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In PloS one ; h5-index 176.0

The use of artificial intelligence (AI) in image analysis is an intensively debated topic in the radiology community these days. AI computer vision algorithms typically rely on large-scale image databases, annotated by specialists. Developing and maintaining them is time-consuming, thus, the involvement of non-experts into the workflow of annotation should be considered. We assessed the learning rate of inexperienced evaluators regarding correct labeling of pediatric wrist fractures on digital radiographs. Students with and without a medical background labeled wrist fractures with bounding boxes in 7,000 radiographs over ten days. Pediatric radiologists regularly discussed their mistakes. We found F1 scores-as a measure for detection rate-to increase substantially under specialist feedback (mean 0.61±0.19 at day 1 to 0.97±0.02 at day 10, p<0.001), but not the Intersection over Union as a parameter for labeling precision (mean 0.27±0.29 at day 1 to 0.53±0.25 at day 10, p<0.001). The times needed to correct the students decreased significantly (mean 22.7±6.3 seconds per image at day 1 to 8.9±1.2 seconds at day 10, p<0.001) and were substantially lower as annotated by the radiologists alone. In conclusion our data showed, that the involvement of undergraduated students into annotation of pediatric wrist radiographs enables a substantial time saving for specialists, therefore, it should be considered.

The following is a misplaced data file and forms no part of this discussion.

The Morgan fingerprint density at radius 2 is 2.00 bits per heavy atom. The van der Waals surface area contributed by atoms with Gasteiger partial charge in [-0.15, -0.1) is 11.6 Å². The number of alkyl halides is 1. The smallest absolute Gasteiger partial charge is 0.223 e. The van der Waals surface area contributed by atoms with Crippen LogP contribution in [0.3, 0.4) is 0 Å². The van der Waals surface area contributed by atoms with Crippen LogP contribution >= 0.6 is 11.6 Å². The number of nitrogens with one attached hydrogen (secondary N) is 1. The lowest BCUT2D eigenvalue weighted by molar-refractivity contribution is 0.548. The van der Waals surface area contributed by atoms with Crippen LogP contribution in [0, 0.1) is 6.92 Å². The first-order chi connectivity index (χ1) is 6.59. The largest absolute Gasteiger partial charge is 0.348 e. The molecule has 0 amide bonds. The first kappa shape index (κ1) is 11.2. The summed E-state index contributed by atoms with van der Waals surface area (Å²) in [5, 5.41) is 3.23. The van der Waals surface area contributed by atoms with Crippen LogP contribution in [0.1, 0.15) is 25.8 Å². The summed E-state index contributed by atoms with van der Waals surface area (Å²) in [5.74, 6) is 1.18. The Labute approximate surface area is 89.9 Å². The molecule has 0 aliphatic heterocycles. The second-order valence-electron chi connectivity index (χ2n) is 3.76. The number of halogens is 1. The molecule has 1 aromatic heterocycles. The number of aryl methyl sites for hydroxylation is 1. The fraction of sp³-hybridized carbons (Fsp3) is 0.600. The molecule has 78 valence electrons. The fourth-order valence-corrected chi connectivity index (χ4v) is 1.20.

Nagy Eszter, Marterer Robert, Hržić Franko, Sorantin Erich, Tschauner Sebastian